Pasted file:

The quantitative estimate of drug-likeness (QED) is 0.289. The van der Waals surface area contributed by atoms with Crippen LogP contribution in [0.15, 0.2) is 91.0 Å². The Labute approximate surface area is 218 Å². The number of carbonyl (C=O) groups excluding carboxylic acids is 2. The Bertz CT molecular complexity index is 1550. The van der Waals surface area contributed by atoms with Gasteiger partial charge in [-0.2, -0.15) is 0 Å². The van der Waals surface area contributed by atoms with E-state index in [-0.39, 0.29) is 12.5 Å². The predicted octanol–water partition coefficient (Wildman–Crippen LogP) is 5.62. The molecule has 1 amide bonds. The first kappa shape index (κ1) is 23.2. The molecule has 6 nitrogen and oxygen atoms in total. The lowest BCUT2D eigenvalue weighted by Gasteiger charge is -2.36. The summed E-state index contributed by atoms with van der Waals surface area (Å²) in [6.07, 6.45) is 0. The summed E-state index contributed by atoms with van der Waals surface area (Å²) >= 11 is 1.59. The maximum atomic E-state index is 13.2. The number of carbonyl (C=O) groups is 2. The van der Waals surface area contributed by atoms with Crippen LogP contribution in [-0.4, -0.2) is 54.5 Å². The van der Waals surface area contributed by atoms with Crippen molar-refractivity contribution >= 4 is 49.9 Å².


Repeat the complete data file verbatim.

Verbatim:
The quantitative estimate of drug-likeness (QED) is 0.289. The van der Waals surface area contributed by atoms with Crippen LogP contribution in [0.15, 0.2) is 91.0 Å². The Labute approximate surface area is 218 Å². The number of carbonyl (C=O) groups excluding carboxylic acids is 2. The Bertz CT molecular complexity index is 1550. The van der Waals surface area contributed by atoms with Gasteiger partial charge in [-0.2, -0.15) is 0 Å². The van der Waals surface area contributed by atoms with E-state index in [-0.39, 0.29) is 12.5 Å². The predicted octanol–water partition coefficient (Wildman–Crippen LogP) is 5.62. The molecule has 1 amide bonds. The first kappa shape index (κ1) is 23.2. The molecule has 6 nitrogen and oxygen atoms in total. The lowest BCUT2D eigenvalue weighted by Gasteiger charge is -2.36. The summed E-state index contributed by atoms with van der Waals surface area (Å²) in [6.07, 6.45) is 0. The summed E-state index contributed by atoms with van der Waals surface area (Å²) >= 11 is 1.59. The maximum atomic E-state index is 13.2. The number of carbonyl (C=O) groups is 2. The van der Waals surface area contributed by atoms with Crippen LogP contribution in [-0.4, -0.2) is 54.5 Å². The van der Waals surface area contributed by atoms with Crippen molar-refractivity contribution >= 4 is 49.9 Å².